What Does Public Law 15 Mean?
Public Law 15 is a law that that states that insurance does not have to be subject to anti-trust laws if it is regulated at the state level. The goal of this law was to prevent unnecessary over-regulation of insurance policies and products. The thought behind it was that state regulation was enough to prevent needing federal anti-trust regulation.
Public Law 15 is also known as the McCarran-Ferguson Act or simply the McCarran Act.
Insuranceopedia Explains Public Law 15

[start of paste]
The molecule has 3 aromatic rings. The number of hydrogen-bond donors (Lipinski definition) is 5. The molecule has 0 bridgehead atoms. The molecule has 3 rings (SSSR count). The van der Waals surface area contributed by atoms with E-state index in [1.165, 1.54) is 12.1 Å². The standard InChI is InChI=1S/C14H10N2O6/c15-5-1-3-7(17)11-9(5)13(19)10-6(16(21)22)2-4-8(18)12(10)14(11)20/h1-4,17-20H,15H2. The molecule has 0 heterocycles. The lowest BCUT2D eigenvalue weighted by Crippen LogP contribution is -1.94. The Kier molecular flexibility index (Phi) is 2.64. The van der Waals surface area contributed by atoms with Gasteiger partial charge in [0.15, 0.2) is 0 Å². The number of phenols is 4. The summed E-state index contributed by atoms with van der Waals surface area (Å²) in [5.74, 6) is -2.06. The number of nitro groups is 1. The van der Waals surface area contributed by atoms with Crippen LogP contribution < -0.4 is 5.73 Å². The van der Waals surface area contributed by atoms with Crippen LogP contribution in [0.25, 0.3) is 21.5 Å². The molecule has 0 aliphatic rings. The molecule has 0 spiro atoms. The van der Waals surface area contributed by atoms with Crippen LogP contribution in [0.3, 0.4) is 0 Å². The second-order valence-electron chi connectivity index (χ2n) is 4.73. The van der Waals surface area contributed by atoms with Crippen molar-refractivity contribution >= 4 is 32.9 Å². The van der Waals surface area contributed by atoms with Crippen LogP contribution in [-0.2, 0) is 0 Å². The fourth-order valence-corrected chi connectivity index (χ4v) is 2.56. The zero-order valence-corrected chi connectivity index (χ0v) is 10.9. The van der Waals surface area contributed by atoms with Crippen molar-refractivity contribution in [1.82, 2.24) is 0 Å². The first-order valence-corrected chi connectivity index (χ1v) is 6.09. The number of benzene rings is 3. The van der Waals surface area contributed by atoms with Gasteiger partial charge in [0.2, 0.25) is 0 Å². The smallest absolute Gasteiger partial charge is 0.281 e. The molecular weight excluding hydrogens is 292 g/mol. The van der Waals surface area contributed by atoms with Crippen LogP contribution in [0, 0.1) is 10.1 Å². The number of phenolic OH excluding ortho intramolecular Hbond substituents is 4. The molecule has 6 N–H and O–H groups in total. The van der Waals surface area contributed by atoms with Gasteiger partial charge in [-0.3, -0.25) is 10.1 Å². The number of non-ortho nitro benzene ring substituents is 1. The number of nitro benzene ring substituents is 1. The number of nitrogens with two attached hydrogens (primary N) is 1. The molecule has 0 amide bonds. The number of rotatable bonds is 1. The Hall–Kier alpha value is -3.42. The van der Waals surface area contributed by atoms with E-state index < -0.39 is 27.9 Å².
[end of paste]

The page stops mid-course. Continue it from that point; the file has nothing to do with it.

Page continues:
Public Law 15 was put into place in 1945. The court case that this law resulted from was called the United States v. South-Eastern Underwriters Association. Despite the fact that Public Law 15 prevents insurers from having to worry about federal anti-trust laws, it makes them have to concentrate even more on complying with state regulation. This is because there is an increased burden on state regulators to monitor insurance companies under this act.